In mathematics, a **finite set** is a set that has a finite number of elements. For example,

is a finite set with five elements. The number of elements of a finite set is a natural number (non-negative integer), and is called the cardinality of the set. A set that is not finite is called **infinite**. For example, the set of all positive integers is infinite:

Finite sets are particularly important in combinatorics, the mathematical study of counting. Many arguments involving finite sets rely on the pigeonhole principle, which states that there cannot exist an injective function from a larger finite set to a smaller finite set.

Read more about Finite Set: Definition and Terminology, Basic Properties, Necessary and Sufficient Conditions For Finiteness, Foundational Issues, Set-theoretic Definitions of Finiteness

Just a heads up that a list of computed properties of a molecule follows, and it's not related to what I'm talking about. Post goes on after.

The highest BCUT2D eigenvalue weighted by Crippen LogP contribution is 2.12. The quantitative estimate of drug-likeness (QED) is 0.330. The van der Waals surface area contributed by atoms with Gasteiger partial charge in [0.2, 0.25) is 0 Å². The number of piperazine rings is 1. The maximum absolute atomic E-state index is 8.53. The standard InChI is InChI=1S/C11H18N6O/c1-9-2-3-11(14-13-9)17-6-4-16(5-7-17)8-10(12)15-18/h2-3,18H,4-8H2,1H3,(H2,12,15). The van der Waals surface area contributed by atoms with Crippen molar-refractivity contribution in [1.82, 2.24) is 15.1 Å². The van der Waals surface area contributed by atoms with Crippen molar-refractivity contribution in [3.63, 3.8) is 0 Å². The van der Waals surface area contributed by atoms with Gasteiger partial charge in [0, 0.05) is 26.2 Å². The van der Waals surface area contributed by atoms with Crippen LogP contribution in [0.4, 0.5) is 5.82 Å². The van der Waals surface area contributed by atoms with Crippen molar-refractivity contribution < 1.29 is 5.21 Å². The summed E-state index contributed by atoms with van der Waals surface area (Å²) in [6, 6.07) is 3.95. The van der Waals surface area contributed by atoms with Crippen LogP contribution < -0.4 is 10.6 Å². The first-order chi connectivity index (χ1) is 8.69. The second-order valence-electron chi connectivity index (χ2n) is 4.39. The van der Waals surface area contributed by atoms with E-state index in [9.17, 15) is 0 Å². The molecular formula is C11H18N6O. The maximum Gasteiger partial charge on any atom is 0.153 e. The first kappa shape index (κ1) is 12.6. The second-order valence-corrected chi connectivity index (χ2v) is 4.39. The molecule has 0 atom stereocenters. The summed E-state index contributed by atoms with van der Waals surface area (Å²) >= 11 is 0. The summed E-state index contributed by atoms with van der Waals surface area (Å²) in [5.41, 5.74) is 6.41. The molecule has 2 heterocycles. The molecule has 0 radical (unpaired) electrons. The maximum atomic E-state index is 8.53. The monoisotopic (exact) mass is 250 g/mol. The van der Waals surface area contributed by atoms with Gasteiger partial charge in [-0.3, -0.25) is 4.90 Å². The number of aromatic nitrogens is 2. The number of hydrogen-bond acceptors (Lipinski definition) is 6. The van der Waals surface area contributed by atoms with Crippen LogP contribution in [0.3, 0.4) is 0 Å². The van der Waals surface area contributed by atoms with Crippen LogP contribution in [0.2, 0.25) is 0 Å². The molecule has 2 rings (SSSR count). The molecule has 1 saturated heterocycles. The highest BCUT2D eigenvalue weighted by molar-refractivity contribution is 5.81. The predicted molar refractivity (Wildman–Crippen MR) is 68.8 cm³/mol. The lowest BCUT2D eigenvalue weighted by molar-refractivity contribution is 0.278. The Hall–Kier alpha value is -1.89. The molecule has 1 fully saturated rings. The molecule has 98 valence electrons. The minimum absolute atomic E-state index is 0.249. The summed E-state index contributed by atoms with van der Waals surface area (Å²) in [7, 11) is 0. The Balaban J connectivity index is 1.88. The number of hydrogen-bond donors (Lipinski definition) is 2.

### Famous quotes containing the words finite and/or set:

“For it is only the *finite* that has wrought and suffered; the infinite lies stretched in smiling repose.”

—Ralph Waldo Emerson (1803–1882)

“Life has been your art. You have *set* yourself to music. Your days are your sonnets.”

—Oscar Wilde (1854–1900)